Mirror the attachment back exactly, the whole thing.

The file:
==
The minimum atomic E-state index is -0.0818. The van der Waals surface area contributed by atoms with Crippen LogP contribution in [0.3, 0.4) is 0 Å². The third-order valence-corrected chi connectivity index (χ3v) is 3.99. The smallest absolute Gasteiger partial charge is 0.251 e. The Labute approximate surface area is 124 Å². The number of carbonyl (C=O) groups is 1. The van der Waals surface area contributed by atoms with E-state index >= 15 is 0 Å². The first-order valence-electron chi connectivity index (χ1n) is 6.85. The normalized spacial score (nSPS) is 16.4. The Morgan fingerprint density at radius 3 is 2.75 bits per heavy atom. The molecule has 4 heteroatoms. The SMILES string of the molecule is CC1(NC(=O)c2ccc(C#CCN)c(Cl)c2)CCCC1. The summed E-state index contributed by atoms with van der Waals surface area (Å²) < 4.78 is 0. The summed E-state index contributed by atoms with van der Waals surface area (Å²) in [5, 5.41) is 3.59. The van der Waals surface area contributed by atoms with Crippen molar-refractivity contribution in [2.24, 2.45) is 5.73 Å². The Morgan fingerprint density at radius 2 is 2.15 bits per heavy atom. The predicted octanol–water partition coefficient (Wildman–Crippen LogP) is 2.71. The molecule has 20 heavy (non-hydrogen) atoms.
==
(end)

The minimum atomic E-state index is -0.0818. The van der Waals surface area contributed by atoms with Crippen LogP contribution in [0.3, 0.4) is 0 Å². The third-order valence-corrected chi connectivity index (χ3v) is 3.99. The smallest absolute Gasteiger partial charge is 0.251 e. The Labute approximate surface area is 124 Å². The number of carbonyl (C=O) groups is 1. The van der Waals surface area contributed by atoms with E-state index >= 15 is 0 Å². The first-order valence-electron chi connectivity index (χ1n) is 6.85. The normalized spacial score (nSPS) is 16.4. The Morgan fingerprint density at radius 3 is 2.75 bits per heavy atom. The molecule has 4 heteroatoms. The SMILES string of the molecule is CC1(NC(=O)c2ccc(C#CCN)c(Cl)c2)CCCC1. The summed E-state index contributed by atoms with van der Waals surface area (Å²) < 4.78 is 0. The summed E-state index contributed by atoms with van der Waals surface area (Å²) in [5, 5.41) is 3.59. The van der Waals surface area contributed by atoms with Crippen molar-refractivity contribution in [2.24, 2.45) is 5.73 Å². The Morgan fingerprint density at radius 2 is 2.15 bits per heavy atom. The predicted octanol–water partition coefficient (Wildman–Crippen LogP) is 2.71. The molecule has 20 heavy (non-hydrogen) atoms.